Special to the Dagger
Note on the ratings:
The rating system is based on four points, or stars if you prefer. The overall rating is subdivided into four categories, acting, character, structure, and writing. Each of these categories receives a four point rating and in most cases the average will be the overall rating for the movie. Ratings will tend to skew upwards as, well, I like the movies. Otherwise I wouldn’t waste time reviewing them.
WE LIVE IN PUBLIC (2009)
Director: Ondi Timoner
“Lions and tigers used to be kings of the jungle and then one day they wound up in zoos – I suspect we’re on the same track.” – Josh Harris
Meet Josh Harris. He is the most influential person in internet technology you have never met. One of the original dot-com millionaires, Josh created the precursors to social media on the internet that are more popular today with increased bandwidth including streaming video and live chat. As the film will tell you, Josh was always ahead of the curve. So much in fact, that he has almost single-handedly predicted each major internet revolution. His original product, social and video networking simultaneously, is now the norm for internet communication. How is it you have never heard of this pioneer? As it turns out, that question is as difficult to answer as it is to define Josh.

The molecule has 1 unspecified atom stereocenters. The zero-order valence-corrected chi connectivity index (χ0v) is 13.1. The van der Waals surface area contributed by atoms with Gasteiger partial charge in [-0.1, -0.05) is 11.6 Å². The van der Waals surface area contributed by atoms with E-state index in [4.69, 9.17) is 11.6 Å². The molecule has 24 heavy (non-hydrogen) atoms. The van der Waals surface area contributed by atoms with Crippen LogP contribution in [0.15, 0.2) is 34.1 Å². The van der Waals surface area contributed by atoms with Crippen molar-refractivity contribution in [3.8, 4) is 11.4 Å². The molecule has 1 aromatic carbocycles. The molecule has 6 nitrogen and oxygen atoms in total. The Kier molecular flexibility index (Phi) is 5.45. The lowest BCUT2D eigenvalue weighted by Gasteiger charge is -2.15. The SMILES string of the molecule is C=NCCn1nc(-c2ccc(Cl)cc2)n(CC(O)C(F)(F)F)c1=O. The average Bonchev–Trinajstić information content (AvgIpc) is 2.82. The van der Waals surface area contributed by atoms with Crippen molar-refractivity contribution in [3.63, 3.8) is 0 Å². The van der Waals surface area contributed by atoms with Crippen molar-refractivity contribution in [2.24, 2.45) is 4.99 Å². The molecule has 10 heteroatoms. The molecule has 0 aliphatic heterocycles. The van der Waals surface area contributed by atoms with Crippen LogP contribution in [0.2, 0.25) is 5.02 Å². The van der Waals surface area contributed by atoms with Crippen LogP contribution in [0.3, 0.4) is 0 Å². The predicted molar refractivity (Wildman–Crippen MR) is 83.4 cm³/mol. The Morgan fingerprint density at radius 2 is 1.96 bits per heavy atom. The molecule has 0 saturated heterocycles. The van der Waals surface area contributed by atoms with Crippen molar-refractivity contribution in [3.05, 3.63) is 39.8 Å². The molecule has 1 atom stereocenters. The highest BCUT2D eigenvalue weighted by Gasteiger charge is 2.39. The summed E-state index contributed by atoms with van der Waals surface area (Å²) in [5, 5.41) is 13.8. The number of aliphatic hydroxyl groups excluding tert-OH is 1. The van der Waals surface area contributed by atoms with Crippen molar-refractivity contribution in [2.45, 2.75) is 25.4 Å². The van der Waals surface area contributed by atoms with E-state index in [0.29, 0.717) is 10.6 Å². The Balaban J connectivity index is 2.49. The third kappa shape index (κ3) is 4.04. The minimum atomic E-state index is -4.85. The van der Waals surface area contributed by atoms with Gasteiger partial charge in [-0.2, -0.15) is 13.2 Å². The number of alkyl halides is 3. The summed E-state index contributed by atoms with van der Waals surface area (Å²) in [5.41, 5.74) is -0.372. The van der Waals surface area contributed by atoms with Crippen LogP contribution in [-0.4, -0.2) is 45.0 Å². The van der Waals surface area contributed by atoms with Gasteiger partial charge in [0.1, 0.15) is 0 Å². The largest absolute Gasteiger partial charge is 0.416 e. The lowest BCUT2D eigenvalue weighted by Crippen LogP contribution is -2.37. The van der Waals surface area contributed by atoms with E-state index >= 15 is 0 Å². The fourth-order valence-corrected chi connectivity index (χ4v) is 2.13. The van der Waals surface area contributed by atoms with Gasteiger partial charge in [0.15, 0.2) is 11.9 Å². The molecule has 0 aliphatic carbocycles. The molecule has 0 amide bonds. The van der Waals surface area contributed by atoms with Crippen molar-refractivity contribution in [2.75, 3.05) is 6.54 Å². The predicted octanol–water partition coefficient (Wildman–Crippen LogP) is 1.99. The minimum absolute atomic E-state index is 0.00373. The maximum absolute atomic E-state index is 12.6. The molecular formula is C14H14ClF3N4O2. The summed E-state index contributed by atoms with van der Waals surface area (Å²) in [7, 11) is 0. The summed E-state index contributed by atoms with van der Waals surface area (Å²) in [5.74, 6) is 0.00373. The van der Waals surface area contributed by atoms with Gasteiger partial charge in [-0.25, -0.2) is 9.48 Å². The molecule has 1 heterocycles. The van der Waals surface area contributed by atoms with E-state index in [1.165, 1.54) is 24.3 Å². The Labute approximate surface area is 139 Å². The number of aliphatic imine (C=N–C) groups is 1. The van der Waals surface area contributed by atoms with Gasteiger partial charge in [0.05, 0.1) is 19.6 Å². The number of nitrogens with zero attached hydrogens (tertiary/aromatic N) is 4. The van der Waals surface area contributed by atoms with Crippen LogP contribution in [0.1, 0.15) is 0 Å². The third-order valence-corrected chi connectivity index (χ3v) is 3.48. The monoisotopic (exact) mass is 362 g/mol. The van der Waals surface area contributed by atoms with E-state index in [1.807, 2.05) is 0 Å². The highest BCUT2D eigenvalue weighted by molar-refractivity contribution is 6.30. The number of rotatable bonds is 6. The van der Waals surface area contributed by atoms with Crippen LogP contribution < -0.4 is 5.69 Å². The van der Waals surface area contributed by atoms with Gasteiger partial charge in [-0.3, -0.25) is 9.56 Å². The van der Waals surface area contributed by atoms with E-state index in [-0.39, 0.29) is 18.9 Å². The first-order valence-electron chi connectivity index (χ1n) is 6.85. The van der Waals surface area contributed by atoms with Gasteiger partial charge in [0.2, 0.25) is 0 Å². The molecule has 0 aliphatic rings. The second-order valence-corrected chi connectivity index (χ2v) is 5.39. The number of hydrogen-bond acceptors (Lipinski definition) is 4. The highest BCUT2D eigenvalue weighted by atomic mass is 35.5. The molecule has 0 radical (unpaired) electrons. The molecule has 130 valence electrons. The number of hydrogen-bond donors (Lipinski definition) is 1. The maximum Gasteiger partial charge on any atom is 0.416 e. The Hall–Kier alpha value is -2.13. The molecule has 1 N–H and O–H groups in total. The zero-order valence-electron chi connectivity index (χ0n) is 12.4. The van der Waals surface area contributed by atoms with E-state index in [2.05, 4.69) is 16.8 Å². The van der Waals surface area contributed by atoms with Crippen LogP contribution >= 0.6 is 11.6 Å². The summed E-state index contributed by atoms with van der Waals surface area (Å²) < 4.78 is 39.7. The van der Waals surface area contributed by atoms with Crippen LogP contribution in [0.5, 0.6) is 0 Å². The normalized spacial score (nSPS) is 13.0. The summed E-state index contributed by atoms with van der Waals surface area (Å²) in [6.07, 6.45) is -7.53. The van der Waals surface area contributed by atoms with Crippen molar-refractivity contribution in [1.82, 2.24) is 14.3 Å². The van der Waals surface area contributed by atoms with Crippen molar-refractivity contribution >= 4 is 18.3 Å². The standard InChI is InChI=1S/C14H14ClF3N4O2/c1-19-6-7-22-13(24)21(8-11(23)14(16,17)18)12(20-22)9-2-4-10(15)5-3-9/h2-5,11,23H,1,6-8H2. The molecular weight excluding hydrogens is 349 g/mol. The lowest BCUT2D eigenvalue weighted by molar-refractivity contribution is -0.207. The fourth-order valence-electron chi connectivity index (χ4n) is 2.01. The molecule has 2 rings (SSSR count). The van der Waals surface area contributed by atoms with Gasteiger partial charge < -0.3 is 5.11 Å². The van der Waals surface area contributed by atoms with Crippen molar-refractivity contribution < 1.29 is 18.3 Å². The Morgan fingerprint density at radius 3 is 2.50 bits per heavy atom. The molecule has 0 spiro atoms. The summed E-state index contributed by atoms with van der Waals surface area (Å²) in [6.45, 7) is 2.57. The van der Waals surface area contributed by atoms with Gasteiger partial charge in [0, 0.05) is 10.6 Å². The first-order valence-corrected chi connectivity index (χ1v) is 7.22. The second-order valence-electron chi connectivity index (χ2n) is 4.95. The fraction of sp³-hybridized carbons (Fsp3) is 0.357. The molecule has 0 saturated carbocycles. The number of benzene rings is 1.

Where the film becomes explicit and interesting is when it turns to a character study of Josh and his quirks. A portrait of an artist and a mad genius, Josh’s relationships to family, friends, and loved ones all swirl at the center of the film. Amongst the backdrop of Josh’s experiments with society, including a 24/7 surveillance bunker housing the artist population of NYC and a similar viewing of Josh and his girlfriend during their mundane life, lays the dormant giant of his ego and detachment from personal relationships including his parents and siblings. Bounding between Josh’s failed personnel life and his teetering professional life, the film navigates a capricious man in an eccentric world most of which Josh created for himself.
While the premise of Josh’s genius and predilection to predict the future of the internet is questionable at best (is he the only person that would have imagined an internet television network?), the film certainly draws you in with the inevitable crash and burn you see from the first frames. Almost spinning out of control at times, Ondi does a good job of reigning in the subject he is trying to capture while giving a complete picture of a man falling from the edge of the world. If nothing else, this film and Josh do a superb job in turning our love of celebrity on its head. Is it worth seeing a man fail when you can see inside the man?
YOUNG @ HEART (2007)
Director: Stephen Walker and Sally George
Ah, the feel good documentary. Who doesn’t love old people performing modern rock songs in all their geriatric splendor? The film delves into the rehearsal for an upcoming concert being performed by a cast of 70+ year-old seniors. Their maestro, Bob Cilman, stretches them for all they are worth to perform several difficult modern songs. Early in the film, the point is made that these performers are more comfortable in the classic or operetta arena, but retain a sense of open mindfulness that many of us far their junior would do well to heed. As we are introduced to various members of the ensemble, we are introduced into snippets of their lives, hopes, and dreams.